has reported a $22 billion increase in its home loan portfolio, with broker originated loans on the rise.
According to the major bank’s full-year results released yesterday, ANZ increased its home loan book to $231 billion in the year to September 2015, a 10.5% increase from the previous financial year.
Mortgage brokers accounted for 48% of loans settled through the major bank over year, increasing their flow from 47% in FY14. Home loan settled through the bank’s proprietary channels still account for the majority of loans processed, at 52%, however, unlike mortgage brokers, the flow through ANZ’s proprietary channel decreased from 53% over the year to September.
It was a similar story for NAB
, which released its full-year results earlier this week, indicating the growing popularity of mortgage brokers and suggesting broker market share is likely to continue rising. According to NAB's full-year results, lending volumes through the broker channel grew by 12% over the year to September, while lending volumes through its proprietary channel grew by just 7%.
Despite the regulator crackdown on investment lending, ANZ’s investment portfolio remained steady at 39% of its total home loan portfolio. The Australian home loan portfolio now makes up 40% of the total ANZ Group’s lending.
Whilst the Australian division continued its strength of cash profit improvement with profit before provisions up 7% over the financial year, the cash profit for the whole ANZ group increased by just 1%, to $7.2 billion. This is the major bank’s slowest growth since a drop in 2008 amidst the Global Finance Crisis.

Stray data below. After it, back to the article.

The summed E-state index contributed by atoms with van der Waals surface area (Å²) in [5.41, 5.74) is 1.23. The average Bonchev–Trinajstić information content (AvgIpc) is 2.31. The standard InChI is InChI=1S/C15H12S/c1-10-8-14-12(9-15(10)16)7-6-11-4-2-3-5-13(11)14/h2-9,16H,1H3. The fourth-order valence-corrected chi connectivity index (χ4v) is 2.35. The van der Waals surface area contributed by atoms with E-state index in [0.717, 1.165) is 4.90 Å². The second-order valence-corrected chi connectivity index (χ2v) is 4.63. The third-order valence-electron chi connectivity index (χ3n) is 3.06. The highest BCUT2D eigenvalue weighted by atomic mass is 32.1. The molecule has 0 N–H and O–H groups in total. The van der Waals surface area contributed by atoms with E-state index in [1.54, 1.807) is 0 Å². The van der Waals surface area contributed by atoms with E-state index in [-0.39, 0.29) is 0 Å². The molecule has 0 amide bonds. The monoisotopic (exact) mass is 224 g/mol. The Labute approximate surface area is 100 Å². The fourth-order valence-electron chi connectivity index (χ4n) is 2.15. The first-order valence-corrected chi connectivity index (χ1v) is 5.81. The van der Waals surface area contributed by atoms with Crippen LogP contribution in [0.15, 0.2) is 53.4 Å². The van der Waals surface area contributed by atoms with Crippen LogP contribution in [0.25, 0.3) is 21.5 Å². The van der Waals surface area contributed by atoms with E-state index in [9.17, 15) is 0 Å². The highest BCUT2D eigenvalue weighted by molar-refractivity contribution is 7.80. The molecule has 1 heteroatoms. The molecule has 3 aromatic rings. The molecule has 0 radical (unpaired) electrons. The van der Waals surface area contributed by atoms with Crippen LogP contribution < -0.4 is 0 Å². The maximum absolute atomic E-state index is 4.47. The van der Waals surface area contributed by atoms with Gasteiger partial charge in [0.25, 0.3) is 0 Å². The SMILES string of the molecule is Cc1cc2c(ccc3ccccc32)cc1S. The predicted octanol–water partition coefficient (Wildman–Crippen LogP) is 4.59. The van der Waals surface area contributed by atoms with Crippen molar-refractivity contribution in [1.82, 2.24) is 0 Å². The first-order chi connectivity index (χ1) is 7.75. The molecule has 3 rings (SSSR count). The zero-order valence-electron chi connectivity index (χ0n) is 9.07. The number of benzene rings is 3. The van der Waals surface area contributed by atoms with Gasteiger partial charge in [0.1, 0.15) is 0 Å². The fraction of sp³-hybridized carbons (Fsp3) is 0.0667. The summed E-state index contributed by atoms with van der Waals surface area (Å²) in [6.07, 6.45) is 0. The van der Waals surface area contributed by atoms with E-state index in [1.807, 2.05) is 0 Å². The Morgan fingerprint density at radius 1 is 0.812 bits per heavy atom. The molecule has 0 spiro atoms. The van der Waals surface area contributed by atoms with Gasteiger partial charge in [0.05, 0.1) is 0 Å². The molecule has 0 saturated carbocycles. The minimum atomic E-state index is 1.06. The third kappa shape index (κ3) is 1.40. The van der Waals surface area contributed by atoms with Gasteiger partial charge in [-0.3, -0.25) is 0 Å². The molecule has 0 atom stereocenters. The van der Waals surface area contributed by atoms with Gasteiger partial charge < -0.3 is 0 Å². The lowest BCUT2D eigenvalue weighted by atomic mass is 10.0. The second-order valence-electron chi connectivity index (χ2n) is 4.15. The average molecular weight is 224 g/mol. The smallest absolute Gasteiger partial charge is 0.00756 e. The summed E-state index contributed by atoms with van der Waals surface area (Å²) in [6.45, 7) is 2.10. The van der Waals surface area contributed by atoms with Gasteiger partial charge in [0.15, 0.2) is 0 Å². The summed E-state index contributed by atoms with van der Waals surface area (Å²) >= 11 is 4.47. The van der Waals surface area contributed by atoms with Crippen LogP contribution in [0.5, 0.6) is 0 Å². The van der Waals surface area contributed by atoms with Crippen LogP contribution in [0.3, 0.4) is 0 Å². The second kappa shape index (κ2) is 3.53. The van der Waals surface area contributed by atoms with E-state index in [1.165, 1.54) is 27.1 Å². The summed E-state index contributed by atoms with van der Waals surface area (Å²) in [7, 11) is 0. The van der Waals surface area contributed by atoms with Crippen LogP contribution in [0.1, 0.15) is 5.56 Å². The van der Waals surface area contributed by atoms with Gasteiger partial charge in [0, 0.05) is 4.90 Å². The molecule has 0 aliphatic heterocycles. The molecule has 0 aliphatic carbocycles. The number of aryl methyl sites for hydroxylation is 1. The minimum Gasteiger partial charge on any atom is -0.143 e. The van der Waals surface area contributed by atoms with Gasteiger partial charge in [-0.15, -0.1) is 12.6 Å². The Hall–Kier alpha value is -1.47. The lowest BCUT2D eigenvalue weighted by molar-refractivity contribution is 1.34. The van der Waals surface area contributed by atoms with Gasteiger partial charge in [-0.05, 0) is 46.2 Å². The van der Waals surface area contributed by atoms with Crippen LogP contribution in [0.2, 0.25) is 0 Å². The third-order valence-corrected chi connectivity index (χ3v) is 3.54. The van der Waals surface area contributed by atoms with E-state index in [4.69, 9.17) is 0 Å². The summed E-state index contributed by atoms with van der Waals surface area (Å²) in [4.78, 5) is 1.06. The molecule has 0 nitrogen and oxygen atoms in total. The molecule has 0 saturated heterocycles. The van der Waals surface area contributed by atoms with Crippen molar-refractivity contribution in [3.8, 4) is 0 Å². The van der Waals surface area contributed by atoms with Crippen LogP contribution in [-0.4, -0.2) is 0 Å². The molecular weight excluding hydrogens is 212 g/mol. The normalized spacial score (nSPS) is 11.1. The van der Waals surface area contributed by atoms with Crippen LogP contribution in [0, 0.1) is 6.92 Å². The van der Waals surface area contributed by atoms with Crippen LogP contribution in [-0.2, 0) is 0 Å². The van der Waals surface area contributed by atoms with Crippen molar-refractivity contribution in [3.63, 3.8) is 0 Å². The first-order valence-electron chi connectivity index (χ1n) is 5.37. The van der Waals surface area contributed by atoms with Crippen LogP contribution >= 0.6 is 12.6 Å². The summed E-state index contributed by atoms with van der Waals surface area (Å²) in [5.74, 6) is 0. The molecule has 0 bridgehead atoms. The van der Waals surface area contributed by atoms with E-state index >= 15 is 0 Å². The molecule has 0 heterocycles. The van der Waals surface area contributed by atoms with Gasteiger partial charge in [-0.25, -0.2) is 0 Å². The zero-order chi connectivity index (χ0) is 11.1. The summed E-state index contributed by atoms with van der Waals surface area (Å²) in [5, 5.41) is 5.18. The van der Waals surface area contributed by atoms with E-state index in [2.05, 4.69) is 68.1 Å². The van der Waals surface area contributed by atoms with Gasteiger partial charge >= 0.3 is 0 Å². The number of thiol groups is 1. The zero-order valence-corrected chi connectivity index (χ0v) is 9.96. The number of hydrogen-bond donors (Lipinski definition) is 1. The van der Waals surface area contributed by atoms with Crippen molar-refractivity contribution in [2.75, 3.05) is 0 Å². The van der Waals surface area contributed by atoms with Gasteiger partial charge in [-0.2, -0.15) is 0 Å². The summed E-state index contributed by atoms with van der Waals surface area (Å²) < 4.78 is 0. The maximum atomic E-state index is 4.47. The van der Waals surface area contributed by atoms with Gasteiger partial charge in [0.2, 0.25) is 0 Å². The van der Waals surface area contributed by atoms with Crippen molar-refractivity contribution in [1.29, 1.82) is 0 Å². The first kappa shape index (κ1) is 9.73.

According to outgoing chief executive officer Mike Smith, this was due to macro-economic headwinds on the international and institutional banking division.
“In International and Institutional Banking profit was down reflecting the challenging global environment. This included pronounced market volatility in the final weeks of FY15 which saw a disappointing trading outcome in Global Markets,” he said in a statement.
As such, the major bank announced it would be winding back its trade-finance business in Asia.
“We’ve taken some hard decisions around the trade business in particular, which is a really competitive business in Asia,” in-coming chief executive officer Shayne Elliott, who is currently chief financial officer, said on a media conference call, according to Bloomberg
“From time to time, it’s a great business, and when we have excess liquidity, we can participate. In the second half, the returns were a little too low and we’ve deployed our capital elsewhere.”
According to Smith, ANZ will focus on cash management opportunities to boost profit, such as “high returning” transaction banking.